QUESTION: I'm a 67-year-old widow in good health. I recently purchased a condominium that offers a communal hot tub in the complex. Is it safe for someone my age?

ANSWER: Soaking safely in a hot tub does not depend on chronological age but on your health. People who have heart or blood-pressure problems, or are diabetic, pregnant or taking medication, should consult their physician.Hot tubs cause the body's blood vessels to dilate, blood circulation to increase and the heart to work more effectively. However, they can get as hot as 104 degrees Fahrenheit, which may adversely affect the heart, temperature-control system and blood pressure.

When blood vessels are dilated, the heart beats faster, similar to the way it works during mild exercise. While it's OK to soak for 10 to 20 minutes, beyond that you may begin to feel nauseated, dizzy and short of breath.

Being submerged for too long in water hotter than the body's temperature makes it difficult for the body to control its internal temperature, because it can't release excess heat. Consequently, one can develop hyperthermia. This risk can be lessened by keeping at least one-half of the body above water, and by entering and leaving a tub gradually to allow the body to adjust to the temperature change.

During a hot soak, blood pressure may go down, and it may drop more when you stand to leave. This can cause fainting, especially if you are prone to low blood pressure.

Avoid alcohol while soaking and for at least 30 minutes before and after. Alcohol, coupled with the circulatory effects of hot water, can increase the risk of dehydration, fainting and heart problems.

One also needs to think about transmission of infections; the water should be chlorinated and continuously circulated.

QUESTION: My 76-year-old brother has been diagnosed with Dupuytren's contracture, the hand ailment for which former President Reagan had surgery this winter. Can you tell me about it?

ANSWER: Dupuytren's contracture is a common condition that tends to be more nuisance than painful. The deforming hand ailment was named for French surgeon Baron Guillaume Dupuytren, who in 1831 concluded that the disorder was an occupational injury. There is no convincing evidence that this is so, although many doctors believe some unknown factor triggers the condition in those predisposed to it.

Dupuytren's contracture stems from a nodule that forms below the crease in the palm nearest the fingers. Other early symptoms may include a burning sensation when grasping a hard object or a feeling similar to a pebble trapped in a shoe. The pain tends to disappear in a few months.

As more scar-like tissue is formed, the nodule hardens, shrinks and may cause puckering of the overlying skin. For most people, the process stops at this point. In others, a band or cord forms, pulling down a finger. The ring finger is affected most often, followed by the little, middle and index fingers. Several fingers may become crooked, but not at the same time, and the damage may not progress at the same rate.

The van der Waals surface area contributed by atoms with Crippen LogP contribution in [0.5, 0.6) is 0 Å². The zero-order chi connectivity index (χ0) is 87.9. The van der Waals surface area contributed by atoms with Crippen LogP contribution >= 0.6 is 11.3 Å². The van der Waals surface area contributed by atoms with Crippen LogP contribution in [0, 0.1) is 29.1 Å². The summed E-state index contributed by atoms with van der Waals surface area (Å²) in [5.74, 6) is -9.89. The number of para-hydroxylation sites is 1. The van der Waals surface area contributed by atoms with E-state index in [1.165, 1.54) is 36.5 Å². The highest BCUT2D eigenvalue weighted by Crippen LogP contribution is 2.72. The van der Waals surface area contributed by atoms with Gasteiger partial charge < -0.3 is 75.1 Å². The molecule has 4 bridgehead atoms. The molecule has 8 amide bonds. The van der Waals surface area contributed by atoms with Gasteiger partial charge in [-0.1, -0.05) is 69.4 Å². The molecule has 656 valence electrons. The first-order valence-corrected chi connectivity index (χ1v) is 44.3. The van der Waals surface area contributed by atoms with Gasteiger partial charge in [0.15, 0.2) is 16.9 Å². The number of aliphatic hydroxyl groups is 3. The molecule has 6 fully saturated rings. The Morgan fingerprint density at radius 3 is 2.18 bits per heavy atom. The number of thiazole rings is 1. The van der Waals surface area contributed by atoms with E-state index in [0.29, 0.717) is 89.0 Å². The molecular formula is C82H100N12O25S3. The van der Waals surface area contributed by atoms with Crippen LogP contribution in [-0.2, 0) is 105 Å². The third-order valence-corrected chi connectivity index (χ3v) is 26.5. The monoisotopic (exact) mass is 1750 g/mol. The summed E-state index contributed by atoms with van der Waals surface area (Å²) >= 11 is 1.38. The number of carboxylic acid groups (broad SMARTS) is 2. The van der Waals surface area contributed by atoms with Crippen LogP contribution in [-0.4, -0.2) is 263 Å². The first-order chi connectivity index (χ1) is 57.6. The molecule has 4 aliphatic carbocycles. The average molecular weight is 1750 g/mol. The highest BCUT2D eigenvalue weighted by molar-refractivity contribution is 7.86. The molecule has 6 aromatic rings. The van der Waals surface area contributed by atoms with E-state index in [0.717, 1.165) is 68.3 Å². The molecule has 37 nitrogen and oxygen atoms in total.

The incidence of Dupuytren's contacture increases with age, and the condition is more common and severe in men. Surgery is the only proven treatment, and the simplest procedure is the one Dupuytren described: Divide the cords or bands of tissue. Rehabilitation therapy is as important as the procedure.

Surgeons generally recommend operations where Dupuytren's contracture seriously interferes with activity. More than one operation is sometimes needed.

QUESTION: My wife and I are in our mid-50s and work full time in demanding jobs. Every year, we plan weeklong excursions to get away from it all. I dread the start of these trips because the frenzied airport departures add to our already hectic lives. Any tips on minimizing pre-travel stress at our age?

ANSWER: Learning to operate at a slower pace may be a considerable adjustment, but it will best serve your physical and mental-health needs. For example, pack in advance and work only one-half day the day prior to departure to help you start off relaxed.

Since the mind drives the whole body, older adults may experience symptoms such as insomnia, gas, diarrhea and constipation before a trip. Breathing slowly from the abdomen may help, and medication can be taken if the problem is severe.

Try to get a good night's sleep before departing and, if you fear flying, mild sedation may be advisable the day of a flight. To ease anxiety about losing luggage, minimize your baggage and use carry-on items when possible.

Arrive at the airport in good time. Securing boarding passes in advance and checking baggage with a porter outside the terminal will allow you to proceed directly to the departure area. Should your plane be delayed, have a book handy.

Regarding your overall trip, don't try to accomplish too much. Leave some free time.

Send questions about growing older to On Aging, P.O. Box 84256, Los Angeles,CA 90073. Questions of general interest will be answered in the column; individual answers cannot be provided.

(C) 1989 Washington Post Writers Group